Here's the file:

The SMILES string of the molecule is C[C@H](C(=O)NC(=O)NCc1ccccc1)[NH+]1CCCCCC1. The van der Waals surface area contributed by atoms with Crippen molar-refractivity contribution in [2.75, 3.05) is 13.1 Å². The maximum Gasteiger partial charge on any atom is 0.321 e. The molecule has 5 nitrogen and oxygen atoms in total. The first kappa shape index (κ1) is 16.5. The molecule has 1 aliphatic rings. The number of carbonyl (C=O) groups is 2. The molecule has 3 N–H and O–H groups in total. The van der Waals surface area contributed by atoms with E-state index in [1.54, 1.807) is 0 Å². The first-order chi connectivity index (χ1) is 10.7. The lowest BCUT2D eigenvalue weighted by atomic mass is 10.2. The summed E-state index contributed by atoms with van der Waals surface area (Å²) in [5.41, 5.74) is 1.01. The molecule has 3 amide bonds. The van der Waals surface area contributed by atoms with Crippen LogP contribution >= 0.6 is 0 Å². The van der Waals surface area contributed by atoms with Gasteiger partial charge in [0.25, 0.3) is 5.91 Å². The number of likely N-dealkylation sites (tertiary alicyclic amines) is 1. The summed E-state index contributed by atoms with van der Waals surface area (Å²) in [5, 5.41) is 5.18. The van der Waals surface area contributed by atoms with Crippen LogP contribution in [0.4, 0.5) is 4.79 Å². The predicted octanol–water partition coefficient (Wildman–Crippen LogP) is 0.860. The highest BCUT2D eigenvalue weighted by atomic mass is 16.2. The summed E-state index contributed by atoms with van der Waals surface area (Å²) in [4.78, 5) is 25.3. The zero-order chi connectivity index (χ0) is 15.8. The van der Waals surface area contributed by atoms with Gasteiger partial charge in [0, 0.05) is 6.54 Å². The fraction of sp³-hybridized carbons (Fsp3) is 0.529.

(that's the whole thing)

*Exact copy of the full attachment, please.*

The SMILES string of the molecule is C[C@H](C(=O)NC(=O)NCc1ccccc1)[NH+]1CCCCCC1. The van der Waals surface area contributed by atoms with Crippen molar-refractivity contribution in [2.75, 3.05) is 13.1 Å². The maximum Gasteiger partial charge on any atom is 0.321 e. The molecule has 5 nitrogen and oxygen atoms in total. The first kappa shape index (κ1) is 16.5. The molecule has 1 aliphatic rings. The number of carbonyl (C=O) groups is 2. The molecule has 3 N–H and O–H groups in total. The van der Waals surface area contributed by atoms with E-state index in [1.54, 1.807) is 0 Å². The first-order chi connectivity index (χ1) is 10.7. The lowest BCUT2D eigenvalue weighted by atomic mass is 10.2. The summed E-state index contributed by atoms with van der Waals surface area (Å²) in [5.41, 5.74) is 1.01. The molecule has 3 amide bonds. The van der Waals surface area contributed by atoms with Crippen LogP contribution >= 0.6 is 0 Å². The van der Waals surface area contributed by atoms with Gasteiger partial charge in [0.25, 0.3) is 5.91 Å². The number of likely N-dealkylation sites (tertiary alicyclic amines) is 1. The summed E-state index contributed by atoms with van der Waals surface area (Å²) in [5, 5.41) is 5.18. The van der Waals surface area contributed by atoms with Crippen LogP contribution in [0.4, 0.5) is 4.79 Å². The predicted octanol–water partition coefficient (Wildman–Crippen LogP) is 0.860. The highest BCUT2D eigenvalue weighted by atomic mass is 16.2. The summed E-state index contributed by atoms with van der Waals surface area (Å²) in [4.78, 5) is 25.3. The zero-order chi connectivity index (χ0) is 15.8. The van der Waals surface area contributed by atoms with Gasteiger partial charge in [0, 0.05) is 6.54 Å². The fraction of sp³-hybridized carbons (Fsp3) is 0.529.